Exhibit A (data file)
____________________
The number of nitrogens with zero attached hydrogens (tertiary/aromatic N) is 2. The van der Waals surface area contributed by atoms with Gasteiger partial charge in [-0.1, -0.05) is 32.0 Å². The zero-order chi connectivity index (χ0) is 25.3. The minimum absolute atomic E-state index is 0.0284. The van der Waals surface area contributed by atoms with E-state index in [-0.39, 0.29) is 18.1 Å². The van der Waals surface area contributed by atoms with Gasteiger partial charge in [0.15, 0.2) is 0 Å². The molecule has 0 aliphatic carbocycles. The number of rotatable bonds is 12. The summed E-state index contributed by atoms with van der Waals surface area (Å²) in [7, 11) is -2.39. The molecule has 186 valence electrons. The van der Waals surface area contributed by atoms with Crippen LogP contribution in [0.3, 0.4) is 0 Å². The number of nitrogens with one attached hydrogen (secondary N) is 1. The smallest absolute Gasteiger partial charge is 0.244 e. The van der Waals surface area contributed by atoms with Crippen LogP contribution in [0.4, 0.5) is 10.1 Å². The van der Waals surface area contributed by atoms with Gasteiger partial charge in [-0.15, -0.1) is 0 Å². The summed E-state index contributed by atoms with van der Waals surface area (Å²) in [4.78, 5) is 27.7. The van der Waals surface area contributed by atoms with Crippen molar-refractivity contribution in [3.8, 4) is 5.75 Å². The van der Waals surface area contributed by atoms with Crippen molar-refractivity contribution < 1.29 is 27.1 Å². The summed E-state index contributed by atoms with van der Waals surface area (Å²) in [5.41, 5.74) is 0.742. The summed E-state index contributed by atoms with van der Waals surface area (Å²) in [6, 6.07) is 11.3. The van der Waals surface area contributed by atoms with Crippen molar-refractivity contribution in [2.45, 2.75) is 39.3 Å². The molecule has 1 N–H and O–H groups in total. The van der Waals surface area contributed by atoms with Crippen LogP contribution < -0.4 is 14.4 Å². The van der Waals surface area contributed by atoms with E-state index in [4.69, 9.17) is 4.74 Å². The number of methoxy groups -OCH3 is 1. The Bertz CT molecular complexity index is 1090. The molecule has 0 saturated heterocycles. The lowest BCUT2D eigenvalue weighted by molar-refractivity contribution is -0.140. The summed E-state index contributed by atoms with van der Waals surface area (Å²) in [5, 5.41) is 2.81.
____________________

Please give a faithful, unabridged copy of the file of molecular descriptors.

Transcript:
The number of nitrogens with zero attached hydrogens (tertiary/aromatic N) is 2. The van der Waals surface area contributed by atoms with Gasteiger partial charge in [-0.1, -0.05) is 32.0 Å². The zero-order chi connectivity index (χ0) is 25.3. The minimum absolute atomic E-state index is 0.0284. The van der Waals surface area contributed by atoms with E-state index in [-0.39, 0.29) is 18.1 Å². The van der Waals surface area contributed by atoms with Gasteiger partial charge in [0.15, 0.2) is 0 Å². The molecule has 0 aliphatic carbocycles. The number of rotatable bonds is 12. The summed E-state index contributed by atoms with van der Waals surface area (Å²) in [7, 11) is -2.39. The molecule has 186 valence electrons. The van der Waals surface area contributed by atoms with Crippen LogP contribution in [0.3, 0.4) is 0 Å². The number of nitrogens with one attached hydrogen (secondary N) is 1. The smallest absolute Gasteiger partial charge is 0.244 e. The van der Waals surface area contributed by atoms with Crippen LogP contribution in [0.4, 0.5) is 10.1 Å². The van der Waals surface area contributed by atoms with Gasteiger partial charge in [-0.15, -0.1) is 0 Å². The summed E-state index contributed by atoms with van der Waals surface area (Å²) in [4.78, 5) is 27.7. The van der Waals surface area contributed by atoms with Crippen molar-refractivity contribution in [3.8, 4) is 5.75 Å². The van der Waals surface area contributed by atoms with Crippen molar-refractivity contribution < 1.29 is 27.1 Å². The summed E-state index contributed by atoms with van der Waals surface area (Å²) in [5.41, 5.74) is 0.742. The summed E-state index contributed by atoms with van der Waals surface area (Å²) in [6, 6.07) is 11.3. The van der Waals surface area contributed by atoms with Crippen molar-refractivity contribution in [2.45, 2.75) is 39.3 Å². The molecule has 1 N–H and O–H groups in total. The van der Waals surface area contributed by atoms with Crippen LogP contribution < -0.4 is 14.4 Å². The van der Waals surface area contributed by atoms with E-state index in [4.69, 9.17) is 4.74 Å². The number of methoxy groups -OCH3 is 1. The Bertz CT molecular complexity index is 1090. The molecule has 0 saturated heterocycles. The lowest BCUT2D eigenvalue weighted by molar-refractivity contribution is -0.140. The summed E-state index contributed by atoms with van der Waals surface area (Å²) in [5, 5.41) is 2.81.